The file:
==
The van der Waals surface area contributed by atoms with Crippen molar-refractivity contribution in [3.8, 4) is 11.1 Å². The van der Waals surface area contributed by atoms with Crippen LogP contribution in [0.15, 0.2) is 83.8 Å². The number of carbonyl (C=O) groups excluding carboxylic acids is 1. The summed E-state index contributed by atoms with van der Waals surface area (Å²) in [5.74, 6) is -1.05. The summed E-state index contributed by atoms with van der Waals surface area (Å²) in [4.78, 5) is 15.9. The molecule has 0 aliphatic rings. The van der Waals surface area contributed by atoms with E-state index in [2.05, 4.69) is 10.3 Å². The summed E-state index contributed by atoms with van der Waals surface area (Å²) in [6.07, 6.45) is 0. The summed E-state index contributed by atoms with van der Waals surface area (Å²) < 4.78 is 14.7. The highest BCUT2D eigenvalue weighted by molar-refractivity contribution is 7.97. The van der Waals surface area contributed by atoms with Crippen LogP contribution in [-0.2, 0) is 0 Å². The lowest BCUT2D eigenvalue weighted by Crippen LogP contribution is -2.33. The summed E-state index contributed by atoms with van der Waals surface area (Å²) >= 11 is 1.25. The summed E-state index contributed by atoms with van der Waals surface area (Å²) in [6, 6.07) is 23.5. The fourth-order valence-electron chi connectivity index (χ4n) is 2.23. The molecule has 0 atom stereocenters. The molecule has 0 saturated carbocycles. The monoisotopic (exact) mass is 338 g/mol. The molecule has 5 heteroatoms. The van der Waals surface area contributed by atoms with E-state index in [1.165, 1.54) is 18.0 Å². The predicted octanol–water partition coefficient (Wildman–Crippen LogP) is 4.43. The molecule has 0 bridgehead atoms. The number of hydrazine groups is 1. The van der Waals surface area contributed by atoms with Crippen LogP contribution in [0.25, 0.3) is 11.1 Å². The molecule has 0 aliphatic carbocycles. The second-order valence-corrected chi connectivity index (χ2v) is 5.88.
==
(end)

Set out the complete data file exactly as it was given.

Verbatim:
The van der Waals surface area contributed by atoms with Crippen molar-refractivity contribution in [3.8, 4) is 11.1 Å². The van der Waals surface area contributed by atoms with Crippen LogP contribution in [0.15, 0.2) is 83.8 Å². The number of carbonyl (C=O) groups excluding carboxylic acids is 1. The summed E-state index contributed by atoms with van der Waals surface area (Å²) in [5.74, 6) is -1.05. The summed E-state index contributed by atoms with van der Waals surface area (Å²) in [4.78, 5) is 15.9. The molecule has 0 aliphatic rings. The van der Waals surface area contributed by atoms with E-state index in [2.05, 4.69) is 10.3 Å². The summed E-state index contributed by atoms with van der Waals surface area (Å²) in [6.07, 6.45) is 0. The summed E-state index contributed by atoms with van der Waals surface area (Å²) < 4.78 is 14.7. The highest BCUT2D eigenvalue weighted by molar-refractivity contribution is 7.97. The van der Waals surface area contributed by atoms with Crippen LogP contribution in [-0.2, 0) is 0 Å². The lowest BCUT2D eigenvalue weighted by Crippen LogP contribution is -2.33. The summed E-state index contributed by atoms with van der Waals surface area (Å²) >= 11 is 1.25. The summed E-state index contributed by atoms with van der Waals surface area (Å²) in [6, 6.07) is 23.5. The fourth-order valence-electron chi connectivity index (χ4n) is 2.23. The molecule has 0 atom stereocenters. The molecule has 0 saturated carbocycles. The monoisotopic (exact) mass is 338 g/mol. The molecule has 5 heteroatoms. The van der Waals surface area contributed by atoms with E-state index in [1.165, 1.54) is 18.0 Å². The predicted octanol–water partition coefficient (Wildman–Crippen LogP) is 4.43. The molecule has 0 bridgehead atoms. The number of hydrazine groups is 1. The van der Waals surface area contributed by atoms with Crippen LogP contribution in [0.25, 0.3) is 11.1 Å². The molecule has 0 aliphatic carbocycles. The second-order valence-corrected chi connectivity index (χ2v) is 5.88.